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Foreign direct investment inflows increase 37% to $39.32 billion in 2015

Foreign direct investment inflows increase 37% to $39.32 billion in 2015
Foreign direct investment (FDI) into the country increased by 37 per cent to $39.32 billion during 2015. The foreign investment inflows stood at $28.78 billion in 2014, according to data by the Department of Industrial Policy and Promotion (DIPP).

Computer hardware and software sector attracted the highest foreign direct investment, followed by services, trading business, automobile industry and chemicals. Singapore emerged as the biggest Foreign direct investment source, followed by Mauritius, the USA, Netherlands and Japan.

The Government has taken several steps to promote investments through a liberal Foreign direct investment policy. It has relaxed norms in several sectors, including single brand retail, e-commerce and construction. 

“The focus on improving ease of doing business in the country and relaxation of norms would help in attracting more and more Foreign direct investment,” an official said. The Economic Survey 2015-16 had said that a favourable policy regime and sound business environment have facilitated increase in Foreign direct investment flows into the country.

Meanwhile, the Government has decided to consider on April 28 two new proposals for setting up Special Economic Zones (SEZs), including from Infosys. The proposals will be taken up by the Board of Approval (BoA) for SEZ, chaired by Commerce Secretary Rita Teaotia.

Infosys Ltd has proposed to set up an IT/ITeS zone in Bengaluru over an area of over four hectares. Chhindwara Plus Developers Ltd has proposed to set up a multi-product SEZ in Madhya Pradesh over an area of 1,320 hectares.

Further, as many as 19 developers and units have sought more time to complete their projects which are under different stages of completion. Wipro Ltd has requested for further extension of its letter of approval for setting up an IT SEZ in Bengaluru.

“The developer has been granted two extensions, validity period of which is upto May 26. The developer has requested for further extension so as to implement the project,” the agenda of the BoA meeting said.

Similarly, Vedanta Aluminium Ltd has sought extension of the validity period of formal approval, granted for setting up an SEZ for manufacture and export of aluminium in Odisha, beyond May 22. Others who have sought more time include Brooke Bond Real Estate, Avash Logistic Park, Sealand Ports and Indofil Industries.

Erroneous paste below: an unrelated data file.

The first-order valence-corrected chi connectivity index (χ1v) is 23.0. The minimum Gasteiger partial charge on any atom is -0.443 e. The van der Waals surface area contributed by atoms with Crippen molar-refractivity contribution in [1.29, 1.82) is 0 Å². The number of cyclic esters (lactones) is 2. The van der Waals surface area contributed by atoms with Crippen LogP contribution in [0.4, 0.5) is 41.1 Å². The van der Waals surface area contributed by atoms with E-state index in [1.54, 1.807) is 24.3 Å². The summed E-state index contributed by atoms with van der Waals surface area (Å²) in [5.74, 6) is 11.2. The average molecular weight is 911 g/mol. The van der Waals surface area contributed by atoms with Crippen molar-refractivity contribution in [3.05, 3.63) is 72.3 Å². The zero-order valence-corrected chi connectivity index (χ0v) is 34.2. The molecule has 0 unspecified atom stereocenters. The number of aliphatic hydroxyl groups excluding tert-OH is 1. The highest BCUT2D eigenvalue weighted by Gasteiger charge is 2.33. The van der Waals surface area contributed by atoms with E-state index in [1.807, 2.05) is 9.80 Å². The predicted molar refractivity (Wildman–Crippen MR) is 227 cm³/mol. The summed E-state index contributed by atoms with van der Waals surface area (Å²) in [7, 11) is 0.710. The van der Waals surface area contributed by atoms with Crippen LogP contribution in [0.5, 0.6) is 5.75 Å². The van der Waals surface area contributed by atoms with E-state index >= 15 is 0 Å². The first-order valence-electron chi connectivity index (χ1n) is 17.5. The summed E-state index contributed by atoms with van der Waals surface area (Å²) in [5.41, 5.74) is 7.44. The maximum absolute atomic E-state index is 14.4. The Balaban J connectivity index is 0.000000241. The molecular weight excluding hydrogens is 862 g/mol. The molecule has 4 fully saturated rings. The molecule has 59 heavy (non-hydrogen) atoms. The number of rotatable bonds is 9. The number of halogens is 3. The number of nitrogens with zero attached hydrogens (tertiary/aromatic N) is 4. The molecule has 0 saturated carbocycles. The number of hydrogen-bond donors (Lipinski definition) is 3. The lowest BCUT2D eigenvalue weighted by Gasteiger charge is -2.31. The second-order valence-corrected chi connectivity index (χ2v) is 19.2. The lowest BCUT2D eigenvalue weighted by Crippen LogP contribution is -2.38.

SEZs are exports hubs which contribute to about 23 per cent to the country’s total outbound shipments. The commerce ministry is taking steps to revive investors’ interest in these zones.

Exports from such zones in 2014-15 stood at Rs 4,63,770 crore as compared to Rs 4,94,077 crore in the previous fiscal.

According to a report from Washington DC, Finance Minister Arun Jaitley has sought reforms in the IMF and World Bank to reflect a larger say for economies like India, saying that the share of developing and transition countries (DTCs) in the multi-lateral lending agencies IBRD and IFC must be raised to 50 per cent.

“I wish to reiterate that we must adhere to the Istanbul principles. We must accept that the time has come for raising partnership of DTCs in the IBRD and IFC to 50 per cent,” he said at World Bank Development Committee meeting here.

This, he said, would require that economic weight captured by GDP must remain the primary factor in the formula, with larger share of PPP based GDP of not less than 60 per cent.

The World Bank through its arm International Bank for Reconstruction and Development (IBRD) and International Development Association (IDA) provides loans to middle income and poorest countries. Also through its arm the International Finance Corporation (IFC), it provides loans, equity as well as advisory services to private sector and governments of developing countries. “IDA has enormously useful role in financing development in low income countries, but recognising IDA contributions in IBRD/IFC share capital has adverse impact on voting share of developing countries. Therefore, it would only be fair if a weight of not more than 10 per cent is given to IDA contributions in the dynamic formula,” he said.

Such a weight should also recognise only recent contributions to act as a rightful incentive for the emerging countries to contribute in IDA and should also recognise multiplier based on burden share and generosity.

The Minister said while shareholding reforms have moved forward, the unfinished task of eliminating extreme poverty, achieving development ambitions enshrined in the Sustainable Development Goals (SDGs) and meeting the enormous challenge of reconstruction posed by conflicts and fragility calls for the Bank Group to expand its annual lending to USD 100 billion.

“For doing so, both IBRD and the IFC, would need General Capital Increase (GCI). These two institutions would also need large Selective Capital Increase (SCI) to reflect the increasing weight of Developing & Transition Countries (DTCs).

These steps have to be taken in timely manner to maintain leadership position of World Bank Group in the development landscape,” he said. Jaitley also said IMF quotas even after recent reforms do not reflect global economic realities. 
PTI

PTI

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